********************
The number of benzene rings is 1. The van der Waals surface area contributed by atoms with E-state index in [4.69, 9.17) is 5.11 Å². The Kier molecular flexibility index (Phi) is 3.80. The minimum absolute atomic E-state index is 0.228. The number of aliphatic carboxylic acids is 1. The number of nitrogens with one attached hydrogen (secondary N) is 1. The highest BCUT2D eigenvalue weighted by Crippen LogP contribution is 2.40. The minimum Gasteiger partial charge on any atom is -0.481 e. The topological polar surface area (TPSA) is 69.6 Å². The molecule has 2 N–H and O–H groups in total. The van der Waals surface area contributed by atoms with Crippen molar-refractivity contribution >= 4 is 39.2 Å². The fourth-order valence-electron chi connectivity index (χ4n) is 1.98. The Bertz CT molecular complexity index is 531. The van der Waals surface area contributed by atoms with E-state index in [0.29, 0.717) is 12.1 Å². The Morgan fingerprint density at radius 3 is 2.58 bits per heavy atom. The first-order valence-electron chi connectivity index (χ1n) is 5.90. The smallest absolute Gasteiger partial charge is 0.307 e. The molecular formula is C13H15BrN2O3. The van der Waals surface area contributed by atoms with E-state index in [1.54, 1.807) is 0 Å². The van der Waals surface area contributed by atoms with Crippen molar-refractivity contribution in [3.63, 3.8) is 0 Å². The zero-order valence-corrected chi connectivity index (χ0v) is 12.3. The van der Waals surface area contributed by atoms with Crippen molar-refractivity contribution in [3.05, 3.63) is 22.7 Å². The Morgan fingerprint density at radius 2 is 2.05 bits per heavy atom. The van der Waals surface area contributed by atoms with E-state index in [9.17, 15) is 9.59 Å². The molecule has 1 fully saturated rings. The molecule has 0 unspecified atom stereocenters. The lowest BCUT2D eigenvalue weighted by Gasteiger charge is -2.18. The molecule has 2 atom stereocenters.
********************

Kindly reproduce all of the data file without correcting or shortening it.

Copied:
The number of benzene rings is 1. The van der Waals surface area contributed by atoms with E-state index in [4.69, 9.17) is 5.11 Å². The Kier molecular flexibility index (Phi) is 3.80. The minimum absolute atomic E-state index is 0.228. The number of aliphatic carboxylic acids is 1. The number of nitrogens with one attached hydrogen (secondary N) is 1. The highest BCUT2D eigenvalue weighted by Crippen LogP contribution is 2.40. The minimum Gasteiger partial charge on any atom is -0.481 e. The topological polar surface area (TPSA) is 69.6 Å². The molecule has 2 N–H and O–H groups in total. The van der Waals surface area contributed by atoms with Crippen molar-refractivity contribution >= 4 is 39.2 Å². The fourth-order valence-electron chi connectivity index (χ4n) is 1.98. The Bertz CT molecular complexity index is 531. The van der Waals surface area contributed by atoms with E-state index in [0.29, 0.717) is 12.1 Å². The Morgan fingerprint density at radius 3 is 2.58 bits per heavy atom. The first-order valence-electron chi connectivity index (χ1n) is 5.90. The smallest absolute Gasteiger partial charge is 0.307 e. The molecular formula is C13H15BrN2O3. The van der Waals surface area contributed by atoms with E-state index in [1.54, 1.807) is 0 Å². The van der Waals surface area contributed by atoms with Crippen molar-refractivity contribution in [3.63, 3.8) is 0 Å². The zero-order valence-corrected chi connectivity index (χ0v) is 12.3. The van der Waals surface area contributed by atoms with Crippen molar-refractivity contribution in [3.05, 3.63) is 22.7 Å². The Morgan fingerprint density at radius 2 is 2.05 bits per heavy atom. The van der Waals surface area contributed by atoms with E-state index in [9.17, 15) is 9.59 Å². The molecule has 1 fully saturated rings. The molecule has 0 unspecified atom stereocenters. The lowest BCUT2D eigenvalue weighted by Gasteiger charge is -2.18. The molecule has 2 atom stereocenters.